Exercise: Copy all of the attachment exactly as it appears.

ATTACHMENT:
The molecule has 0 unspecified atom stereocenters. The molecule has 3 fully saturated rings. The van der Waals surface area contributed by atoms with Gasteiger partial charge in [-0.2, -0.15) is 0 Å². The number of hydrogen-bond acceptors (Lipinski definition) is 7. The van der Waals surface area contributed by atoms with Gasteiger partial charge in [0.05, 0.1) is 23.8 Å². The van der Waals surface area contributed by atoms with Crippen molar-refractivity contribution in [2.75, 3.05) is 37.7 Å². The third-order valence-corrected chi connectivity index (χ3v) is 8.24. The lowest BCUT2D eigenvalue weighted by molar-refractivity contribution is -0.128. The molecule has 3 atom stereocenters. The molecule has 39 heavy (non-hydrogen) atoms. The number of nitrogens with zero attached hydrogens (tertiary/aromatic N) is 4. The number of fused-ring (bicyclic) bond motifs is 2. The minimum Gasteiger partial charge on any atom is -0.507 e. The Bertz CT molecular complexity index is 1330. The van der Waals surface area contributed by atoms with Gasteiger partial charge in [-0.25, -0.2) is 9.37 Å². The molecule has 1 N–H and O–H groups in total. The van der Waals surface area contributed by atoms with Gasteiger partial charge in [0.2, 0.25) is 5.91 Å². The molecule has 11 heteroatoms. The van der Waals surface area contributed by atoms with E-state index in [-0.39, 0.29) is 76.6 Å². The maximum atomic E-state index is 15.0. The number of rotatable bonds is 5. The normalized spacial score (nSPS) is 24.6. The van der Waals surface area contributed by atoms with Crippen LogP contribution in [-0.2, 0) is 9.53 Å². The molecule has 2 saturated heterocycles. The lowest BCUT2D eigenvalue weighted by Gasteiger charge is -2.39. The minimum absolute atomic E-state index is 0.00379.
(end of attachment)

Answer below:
The molecule has 0 unspecified atom stereocenters. The molecule has 3 fully saturated rings. The van der Waals surface area contributed by atoms with Gasteiger partial charge in [-0.2, -0.15) is 0 Å². The number of hydrogen-bond acceptors (Lipinski definition) is 7. The van der Waals surface area contributed by atoms with Gasteiger partial charge in [0.05, 0.1) is 23.8 Å². The van der Waals surface area contributed by atoms with Crippen molar-refractivity contribution in [2.75, 3.05) is 37.7 Å². The third-order valence-corrected chi connectivity index (χ3v) is 8.24. The lowest BCUT2D eigenvalue weighted by molar-refractivity contribution is -0.128. The molecule has 3 atom stereocenters. The molecule has 39 heavy (non-hydrogen) atoms. The number of nitrogens with zero attached hydrogens (tertiary/aromatic N) is 4. The number of fused-ring (bicyclic) bond motifs is 2. The minimum Gasteiger partial charge on any atom is -0.507 e. The Bertz CT molecular complexity index is 1330. The van der Waals surface area contributed by atoms with Gasteiger partial charge in [-0.25, -0.2) is 9.37 Å². The molecule has 1 N–H and O–H groups in total. The van der Waals surface area contributed by atoms with Gasteiger partial charge in [0.2, 0.25) is 5.91 Å². The molecule has 11 heteroatoms. The van der Waals surface area contributed by atoms with E-state index in [-0.39, 0.29) is 76.6 Å². The maximum atomic E-state index is 15.0. The number of rotatable bonds is 5. The normalized spacial score (nSPS) is 24.6. The van der Waals surface area contributed by atoms with Crippen LogP contribution in [-0.2, 0) is 9.53 Å². The molecule has 2 saturated heterocycles. The lowest BCUT2D eigenvalue weighted by Gasteiger charge is -2.39. The minimum absolute atomic E-state index is 0.00379.